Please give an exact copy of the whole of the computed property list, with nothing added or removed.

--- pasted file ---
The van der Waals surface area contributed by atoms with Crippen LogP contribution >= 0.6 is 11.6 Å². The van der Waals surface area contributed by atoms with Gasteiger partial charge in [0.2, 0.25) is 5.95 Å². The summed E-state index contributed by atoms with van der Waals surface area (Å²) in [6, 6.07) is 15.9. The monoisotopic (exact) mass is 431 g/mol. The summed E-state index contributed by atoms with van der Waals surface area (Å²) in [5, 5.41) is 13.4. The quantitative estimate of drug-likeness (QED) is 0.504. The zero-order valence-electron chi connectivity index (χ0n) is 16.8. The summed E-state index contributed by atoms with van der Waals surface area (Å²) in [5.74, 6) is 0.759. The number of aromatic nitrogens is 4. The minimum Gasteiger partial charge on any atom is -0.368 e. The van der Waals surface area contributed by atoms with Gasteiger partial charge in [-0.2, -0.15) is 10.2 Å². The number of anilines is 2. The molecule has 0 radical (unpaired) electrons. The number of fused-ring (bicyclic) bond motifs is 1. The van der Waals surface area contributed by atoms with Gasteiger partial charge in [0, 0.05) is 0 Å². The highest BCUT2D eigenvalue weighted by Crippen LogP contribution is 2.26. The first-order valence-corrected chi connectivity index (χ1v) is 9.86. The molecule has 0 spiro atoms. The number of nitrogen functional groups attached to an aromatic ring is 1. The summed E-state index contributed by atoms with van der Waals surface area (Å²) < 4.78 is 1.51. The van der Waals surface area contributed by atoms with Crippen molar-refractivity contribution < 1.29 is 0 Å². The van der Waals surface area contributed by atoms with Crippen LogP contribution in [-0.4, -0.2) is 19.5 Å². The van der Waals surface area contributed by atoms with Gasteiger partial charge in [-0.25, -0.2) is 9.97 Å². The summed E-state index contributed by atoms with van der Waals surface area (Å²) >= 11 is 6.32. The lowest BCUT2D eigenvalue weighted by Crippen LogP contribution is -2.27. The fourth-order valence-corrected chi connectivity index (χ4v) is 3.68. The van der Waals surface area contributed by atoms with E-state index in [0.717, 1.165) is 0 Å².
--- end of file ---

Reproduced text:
The van der Waals surface area contributed by atoms with Crippen LogP contribution >= 0.6 is 11.6 Å². The van der Waals surface area contributed by atoms with Gasteiger partial charge in [0.2, 0.25) is 5.95 Å². The summed E-state index contributed by atoms with van der Waals surface area (Å²) in [6, 6.07) is 15.9. The monoisotopic (exact) mass is 431 g/mol. The summed E-state index contributed by atoms with van der Waals surface area (Å²) in [5, 5.41) is 13.4. The quantitative estimate of drug-likeness (QED) is 0.504. The zero-order valence-electron chi connectivity index (χ0n) is 16.8. The summed E-state index contributed by atoms with van der Waals surface area (Å²) in [5.74, 6) is 0.759. The number of aromatic nitrogens is 4. The minimum Gasteiger partial charge on any atom is -0.368 e. The van der Waals surface area contributed by atoms with Gasteiger partial charge in [-0.2, -0.15) is 10.2 Å². The number of anilines is 2. The molecule has 0 radical (unpaired) electrons. The number of fused-ring (bicyclic) bond motifs is 1. The van der Waals surface area contributed by atoms with Gasteiger partial charge in [0, 0.05) is 0 Å². The highest BCUT2D eigenvalue weighted by Crippen LogP contribution is 2.26. The first-order valence-corrected chi connectivity index (χ1v) is 9.86. The molecule has 0 spiro atoms. The number of nitrogen functional groups attached to an aromatic ring is 1. The summed E-state index contributed by atoms with van der Waals surface area (Å²) < 4.78 is 1.51. The van der Waals surface area contributed by atoms with Crippen molar-refractivity contribution < 1.29 is 0 Å². The van der Waals surface area contributed by atoms with Crippen LogP contribution in [-0.4, -0.2) is 19.5 Å². The van der Waals surface area contributed by atoms with Gasteiger partial charge in [-0.25, -0.2) is 9.97 Å². The summed E-state index contributed by atoms with van der Waals surface area (Å²) >= 11 is 6.32. The lowest BCUT2D eigenvalue weighted by Crippen LogP contribution is -2.27. The fourth-order valence-corrected chi connectivity index (χ4v) is 3.68. The van der Waals surface area contributed by atoms with E-state index in [0.717, 1.165) is 0 Å².